Exercise cut down to size

How about having that extra time to finally exercise like you wanted to? Every morning, break, lunch, and evening, I have a chance to squeeze in simple workouts. Can't do that at the office! Imagine going down on the department floor and cranking out some pushups. I did once, and let's just say there's a time and place for everything.

Exercise improves mood, there's no doubt. You don't even need to go to the gym or outside, either. I try cardio alternatives to running such as "silent" burpees and mountain climbers (because I like to torture myself...jk). Be creative! I'll soon be posting some simple quiet exercises you can do at home on this blog. Don't worry, it's not going to be too intense.

Unless you want it to be.

Work ethics, plain and simple

Working from home also helps build discipline. If productivity dropped because we were so inclined to do something other than work, then that might be a good time to reflect on whether or not we get paid later on.

Sure, there might be less people watching you take your phone out and check social media. But do you feel good knowing that your workload might pile up more than it should? Do you have to keep vigilant of any incoming messages from your boss/client requesting you to do something at any time? It's probably not worth the effort to multitask work and entertainment.

Instead, stick to your set work schedule, regardless if you're an office worker, freelancer, or even unemployed (finding a job is a job in itself). Once you're done, you can do whatever you want without worrying about that "ping" sound.

Gives you more time with loved ones (and friends)

Photo by Becca Tapert / Unsplash

Depending on your domestic situation, working from home could improve quality of life. When I see my wife working so hard, I feel a little less lonely knowing we're in this together. We provide for each other as best we can, which motivates us to push even further.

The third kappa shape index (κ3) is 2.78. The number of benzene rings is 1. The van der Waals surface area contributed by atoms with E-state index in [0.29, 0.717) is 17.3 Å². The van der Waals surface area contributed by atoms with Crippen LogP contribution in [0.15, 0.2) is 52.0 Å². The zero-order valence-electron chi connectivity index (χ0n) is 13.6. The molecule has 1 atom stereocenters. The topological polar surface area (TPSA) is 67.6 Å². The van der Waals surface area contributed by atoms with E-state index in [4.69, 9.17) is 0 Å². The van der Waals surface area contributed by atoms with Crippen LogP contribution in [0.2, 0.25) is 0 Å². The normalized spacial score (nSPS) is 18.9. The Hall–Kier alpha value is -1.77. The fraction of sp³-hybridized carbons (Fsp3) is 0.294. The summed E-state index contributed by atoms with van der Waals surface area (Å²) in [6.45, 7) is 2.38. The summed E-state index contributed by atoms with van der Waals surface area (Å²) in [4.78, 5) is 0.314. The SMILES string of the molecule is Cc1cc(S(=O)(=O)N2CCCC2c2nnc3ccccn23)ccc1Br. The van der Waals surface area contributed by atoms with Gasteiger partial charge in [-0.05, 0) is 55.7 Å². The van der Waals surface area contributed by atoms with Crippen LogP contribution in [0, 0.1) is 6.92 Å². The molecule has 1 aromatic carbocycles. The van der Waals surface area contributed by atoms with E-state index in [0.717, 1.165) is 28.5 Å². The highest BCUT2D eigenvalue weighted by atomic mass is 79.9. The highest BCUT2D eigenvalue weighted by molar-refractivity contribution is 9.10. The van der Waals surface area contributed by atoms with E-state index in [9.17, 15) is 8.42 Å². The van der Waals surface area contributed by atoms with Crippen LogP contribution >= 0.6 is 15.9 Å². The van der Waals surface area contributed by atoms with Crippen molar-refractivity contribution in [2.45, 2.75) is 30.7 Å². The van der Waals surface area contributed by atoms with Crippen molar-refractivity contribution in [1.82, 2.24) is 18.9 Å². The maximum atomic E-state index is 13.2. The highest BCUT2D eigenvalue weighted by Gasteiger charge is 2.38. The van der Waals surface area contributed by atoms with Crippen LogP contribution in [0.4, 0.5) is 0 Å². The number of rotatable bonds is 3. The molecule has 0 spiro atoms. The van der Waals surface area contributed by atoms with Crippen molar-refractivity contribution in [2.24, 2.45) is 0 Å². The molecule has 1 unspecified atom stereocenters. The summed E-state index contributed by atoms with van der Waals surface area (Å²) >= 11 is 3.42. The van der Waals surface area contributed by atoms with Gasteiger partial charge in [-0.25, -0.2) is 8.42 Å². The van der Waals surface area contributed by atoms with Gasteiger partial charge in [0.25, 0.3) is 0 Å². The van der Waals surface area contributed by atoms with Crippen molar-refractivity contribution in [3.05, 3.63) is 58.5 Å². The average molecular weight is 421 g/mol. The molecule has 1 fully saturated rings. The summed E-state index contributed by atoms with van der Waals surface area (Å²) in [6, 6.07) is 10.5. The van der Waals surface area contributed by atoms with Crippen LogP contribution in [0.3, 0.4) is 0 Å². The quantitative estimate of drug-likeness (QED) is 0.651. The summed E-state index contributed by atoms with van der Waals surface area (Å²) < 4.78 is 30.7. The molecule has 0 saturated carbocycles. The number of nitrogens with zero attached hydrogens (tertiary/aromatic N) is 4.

When work is over, you might have more energy than usual. Use it to connect with each other! Try family cooking, watch a movie on the couch, or even play with your pets. Maybe you already set up a home gym. Challenge each other!

Remember those family fun times you had as a kid? Maybe? Small house parties with children running around (including your short little self)? Those were fun times. How about replicating it, at least with your family or the people you live with?

Try calling a close friend, a girlfriend, a boyfriend, the dudes. Rather than focusing on the act of doing something, why not have quality conversations? Social media can provide a bunch of people's feedback at once, but isn't it great to have that one special person (or two) to share that one specific obsession that might be embarrassing online?

In this day and age of digital information overload, sometimes it's best to step away and take a break...together.

Stay Home, Stay Safe helped us in more ways than one

Photo by Jon Tyson / Unsplash

As a human race, we've gone through some really tough times. Yet, we've pulled through, learning from our mistakes and downfalls to catapult us into the future. Working from home for many of us has seen better short- and long-term effects on not only our psyche, but our society as well. We need to keep this type of lifestyle for those who want it because it's sustainable.

Even if you're unemployed, this is a great chance to do some self-discovery. Who knows, maybe you're in for a treat.

What helped you?

Let me know in the comments if you liked this or how I can improve, and what you want to read next! I'm always learning about something, so keep an eye out for upcoming posts!